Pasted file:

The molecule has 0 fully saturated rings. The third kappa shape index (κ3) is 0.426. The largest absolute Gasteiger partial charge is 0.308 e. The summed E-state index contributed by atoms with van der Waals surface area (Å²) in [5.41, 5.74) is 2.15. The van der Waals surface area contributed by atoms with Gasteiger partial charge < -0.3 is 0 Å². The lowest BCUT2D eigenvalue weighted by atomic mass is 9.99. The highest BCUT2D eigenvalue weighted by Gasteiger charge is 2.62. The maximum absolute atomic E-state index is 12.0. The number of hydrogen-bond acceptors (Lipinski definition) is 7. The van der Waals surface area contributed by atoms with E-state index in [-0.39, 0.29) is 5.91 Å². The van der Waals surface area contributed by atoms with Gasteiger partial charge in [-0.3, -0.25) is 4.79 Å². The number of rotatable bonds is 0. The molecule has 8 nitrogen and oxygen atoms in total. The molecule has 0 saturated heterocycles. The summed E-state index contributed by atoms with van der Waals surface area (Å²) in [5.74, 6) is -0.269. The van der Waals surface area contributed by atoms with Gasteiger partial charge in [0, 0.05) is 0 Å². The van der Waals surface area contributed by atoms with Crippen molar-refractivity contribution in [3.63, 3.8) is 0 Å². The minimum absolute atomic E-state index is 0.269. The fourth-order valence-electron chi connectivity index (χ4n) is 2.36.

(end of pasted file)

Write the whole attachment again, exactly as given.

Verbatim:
The molecule has 0 fully saturated rings. The third kappa shape index (κ3) is 0.426. The largest absolute Gasteiger partial charge is 0.308 e. The summed E-state index contributed by atoms with van der Waals surface area (Å²) in [5.41, 5.74) is 2.15. The van der Waals surface area contributed by atoms with Gasteiger partial charge < -0.3 is 0 Å². The lowest BCUT2D eigenvalue weighted by atomic mass is 9.99. The highest BCUT2D eigenvalue weighted by Gasteiger charge is 2.62. The maximum absolute atomic E-state index is 12.0. The number of hydrogen-bond acceptors (Lipinski definition) is 7. The van der Waals surface area contributed by atoms with E-state index in [-0.39, 0.29) is 5.91 Å². The van der Waals surface area contributed by atoms with Gasteiger partial charge in [-0.3, -0.25) is 4.79 Å². The number of rotatable bonds is 0. The molecule has 8 nitrogen and oxygen atoms in total. The molecule has 0 saturated heterocycles. The summed E-state index contributed by atoms with van der Waals surface area (Å²) in [5.74, 6) is -0.269. The van der Waals surface area contributed by atoms with Gasteiger partial charge in [0, 0.05) is 0 Å². The van der Waals surface area contributed by atoms with Crippen molar-refractivity contribution in [3.63, 3.8) is 0 Å². The minimum absolute atomic E-state index is 0.269. The fourth-order valence-electron chi connectivity index (χ4n) is 2.36.